This post is for the average picture-taker who has invested in an SLR camera and uses the kit lens that came with the camera.
I’m going to try to keep the information very basic. I’m not going to talk about focal length, aperture, sensor, mounts, etc because this kind of information is overwhelming for the average person that doesn’t know a lot about cameras. I just want to recommend two, less expensive, lens options that are guaranteed to improve your photos. I won’t be recommending anything over $500 and will try to keep it to options under the $250 range.
Choosing a better lens will significantly improve your photos and is arguably the most important part of taking better pictures. It’s even more important than the type of SLR body you buy.
The lenses that I’m going to recommend to you are called prime lenses. A prime lens has a fixed focal length – this means it does not have a zoom. Your body and your legs are essentially your zoom. I realize zoom lenses are incredibly convenient but this convenience comes with trade offs in performance.
I call this a “story” lens because it captures wider than a portrait lens. I would say that most of the images I capture are captured with a wide lens. Why? Because I like being able to show more than what my kids look like. I want to expand my frame to show what they are doing – the story is most important to me. It doesn’t mean I don’t ever take close up portraits, I definitely do, but most of the time I’m picking up my camera to capture something that is happening. If my lens is too narrow, most times it cuts out too much of the story that I’m trying to incorporate.
Did you know your iPhone is a wide lens? You’ll notice that it captures quite wide which makes it a great story-telling camera – not only because of how convenient it is to use but how wide it captures a well.
If you are like me and prefer to capture the story, consider the 35mm lens.
- Nikon 35mm F1.8 $256
- Yongnuo 35mm F2 for Canon $127 (Canon’s 35mm lens is quite expensive ($700) so I’ve chosen to recommend a less expensive option)
If it feels more natural for you to be close when you take pictures, then a portrait lens might be a better fit for you. The 50mm is a favourite lens of mine because I find it versatile enough to get close for a tight shot and I can also step back and still capture a bit of the story too.
If you can afford to spend a little more, these more expensive options are crazy good lenses that are incredibly good for the price. Many pro photographers use these lenses. What you’re gaining by paying a bit extra is a faster lens and more light – so if you take a lot of images inside your home, you’ll find these options do a great job and most times you don’t need flash.
I should mention that I don’t personally own any of these lenses. I own the more expensive versions because I use these in my work. I could have recommended what I actually have but realistically you would not spend $2K on one single lens so the point of this is to offer you a less expensive option that will give you a similar look for a lot less. The main benefits to the really expensive lenses are better quality glass which means pros can shoot faster, images are sharper and the lenses perform better in low light. These are differences that an average shooter may not even recognize.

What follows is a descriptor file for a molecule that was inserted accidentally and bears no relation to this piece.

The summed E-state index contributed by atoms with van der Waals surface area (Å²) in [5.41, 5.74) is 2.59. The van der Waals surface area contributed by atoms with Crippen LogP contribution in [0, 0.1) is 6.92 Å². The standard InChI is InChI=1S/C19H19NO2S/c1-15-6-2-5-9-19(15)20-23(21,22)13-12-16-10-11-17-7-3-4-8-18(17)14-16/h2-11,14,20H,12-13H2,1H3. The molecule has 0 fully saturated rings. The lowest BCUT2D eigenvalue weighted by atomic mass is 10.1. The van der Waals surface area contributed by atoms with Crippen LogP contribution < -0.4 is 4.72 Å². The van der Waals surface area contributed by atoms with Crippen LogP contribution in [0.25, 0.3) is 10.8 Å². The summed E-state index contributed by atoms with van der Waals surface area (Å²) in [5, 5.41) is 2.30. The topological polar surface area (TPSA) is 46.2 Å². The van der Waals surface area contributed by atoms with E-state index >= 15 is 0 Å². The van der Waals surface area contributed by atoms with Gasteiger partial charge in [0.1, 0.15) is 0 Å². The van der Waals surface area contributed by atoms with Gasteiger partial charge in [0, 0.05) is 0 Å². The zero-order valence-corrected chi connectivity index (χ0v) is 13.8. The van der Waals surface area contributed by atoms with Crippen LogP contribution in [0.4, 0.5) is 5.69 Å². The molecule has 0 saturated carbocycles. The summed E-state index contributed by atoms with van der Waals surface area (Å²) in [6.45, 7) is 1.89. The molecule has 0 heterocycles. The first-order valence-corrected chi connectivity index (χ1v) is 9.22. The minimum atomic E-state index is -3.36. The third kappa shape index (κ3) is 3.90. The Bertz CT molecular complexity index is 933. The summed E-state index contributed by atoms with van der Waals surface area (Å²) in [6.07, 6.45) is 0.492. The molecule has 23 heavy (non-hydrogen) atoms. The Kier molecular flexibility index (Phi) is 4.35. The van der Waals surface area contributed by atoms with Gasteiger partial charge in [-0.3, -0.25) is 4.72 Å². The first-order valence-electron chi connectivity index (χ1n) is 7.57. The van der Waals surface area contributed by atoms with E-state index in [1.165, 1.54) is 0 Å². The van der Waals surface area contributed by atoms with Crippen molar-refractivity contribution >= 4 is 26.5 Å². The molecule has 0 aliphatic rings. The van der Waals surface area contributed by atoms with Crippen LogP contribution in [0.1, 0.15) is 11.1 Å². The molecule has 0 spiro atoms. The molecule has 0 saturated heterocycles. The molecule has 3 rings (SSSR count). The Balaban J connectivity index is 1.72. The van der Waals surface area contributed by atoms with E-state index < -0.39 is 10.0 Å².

What if these lenses don’t work with my camera?
If you have a different brand of camera or the mount requires a different lens, the things to keep in mind are:
- Stick to PRIME lenses. Forget about the zoom.
- Choose lenses that will allow you to shoot at an aperture under 2.0 – ideally no higher than 2.8
Where can I buy my lens?
If you don’t know a whole lot about cameras and lenses, I would recommend buying your lens in person rather than online. Here in Edmonton, I would recommend McBain or Vistek. They both are willing to price match so if you find your lens for a better price somewhere else (within Canada) just show them the listing on your phone and they will match it. There are other places to buy camera equipment (Best Buy, London Drugs, Memory Express) but I find the customer service is usually never as good as a place that only specializes in camera sales. The knowledge is always helpful and reassuring.
Any purchasing tips?
When you go in person to choose your lens, please bring your camera! They can let you test out the lenses you are interested in directly on your camera body. This will give you the best feel for how wide or narrow the lenses feel on your camera. Depending on whether you have a full-frame or crop-sensor the lenses will look different so it’s always a good idea to look through the lens to decide if it feels right for you.
I also highly recommend renting a lens before you purchase it. Both McBain and Vistek offer rental service. You can rent a lens for as low as $25 per day.
If you have any related questions, please feel free to post them in the comments section below and I’ll try my best to respond!